The arrival of St Patrick’s Day is for many an excuse to party - but judging by the scenes on the streets of Sheffield there are more genuine folk from the Emerald Isle or boasting ancestry than you might have thought.
Plenty celebrated the patron saint in a more formal manner over at Victoria Hall Methodist Church, on Norfolk Street, where an official Catholic mass was held while St Marie’s Cathedral undergoes refurbishment.
Shoppers then watched as the Flag Bearer and two Irish wolf hounds led a St Patrick’s Day parade including a pipe band from Norfolk Row, along Barker’s Pool and Division Street to Devonshire Green and a specially-erected Irish Live Lounge.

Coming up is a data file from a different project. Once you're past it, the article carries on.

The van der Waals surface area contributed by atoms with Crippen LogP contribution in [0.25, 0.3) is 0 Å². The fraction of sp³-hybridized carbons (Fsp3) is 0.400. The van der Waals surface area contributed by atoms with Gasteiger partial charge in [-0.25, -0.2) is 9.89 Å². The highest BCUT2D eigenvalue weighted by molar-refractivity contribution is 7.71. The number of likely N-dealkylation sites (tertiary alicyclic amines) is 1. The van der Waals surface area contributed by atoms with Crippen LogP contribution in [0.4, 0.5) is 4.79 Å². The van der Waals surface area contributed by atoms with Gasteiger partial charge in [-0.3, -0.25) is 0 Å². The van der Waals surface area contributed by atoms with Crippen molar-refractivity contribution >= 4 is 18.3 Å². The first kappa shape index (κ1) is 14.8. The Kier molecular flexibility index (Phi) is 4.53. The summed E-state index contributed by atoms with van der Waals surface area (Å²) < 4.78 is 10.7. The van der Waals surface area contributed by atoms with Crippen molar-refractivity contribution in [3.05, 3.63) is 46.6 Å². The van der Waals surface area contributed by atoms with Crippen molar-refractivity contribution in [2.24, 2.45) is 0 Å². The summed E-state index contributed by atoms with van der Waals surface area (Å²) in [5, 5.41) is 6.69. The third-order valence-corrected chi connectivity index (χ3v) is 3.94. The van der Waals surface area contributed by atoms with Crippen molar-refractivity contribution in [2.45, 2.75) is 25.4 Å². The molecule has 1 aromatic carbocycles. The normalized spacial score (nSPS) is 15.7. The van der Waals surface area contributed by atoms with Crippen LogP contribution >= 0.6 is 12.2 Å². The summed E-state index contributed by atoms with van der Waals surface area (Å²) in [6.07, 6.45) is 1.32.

Irish musicians and traditional dancing from the city’s Scoil Rinca Nua school set the theme of the afternoon leading up to and beyond the Six Nations rugby thriller between England and Ireland.
Sheffield Irish Association chairman Kevin Meagher said the day means a lot more to more people than many realise.
The group believes around 10 per cent of Sheffield’s population - some 50,000 people – can cite an Irish parent or grandparent who perhaps fled the famine or came to Sheffield to work on the Peak District rail tunnels and later in steel and coal.
“St Patrick’s Day is about celebrating connections, history and memories and people remembering they may have had a parent or grandparent who had a pretty hard time,” he said.
“It’s also an AGM for some people who have some Irish identity and it is done in an inclusive manner. It’s a day with a great sense of everybody coming together and having a good time.”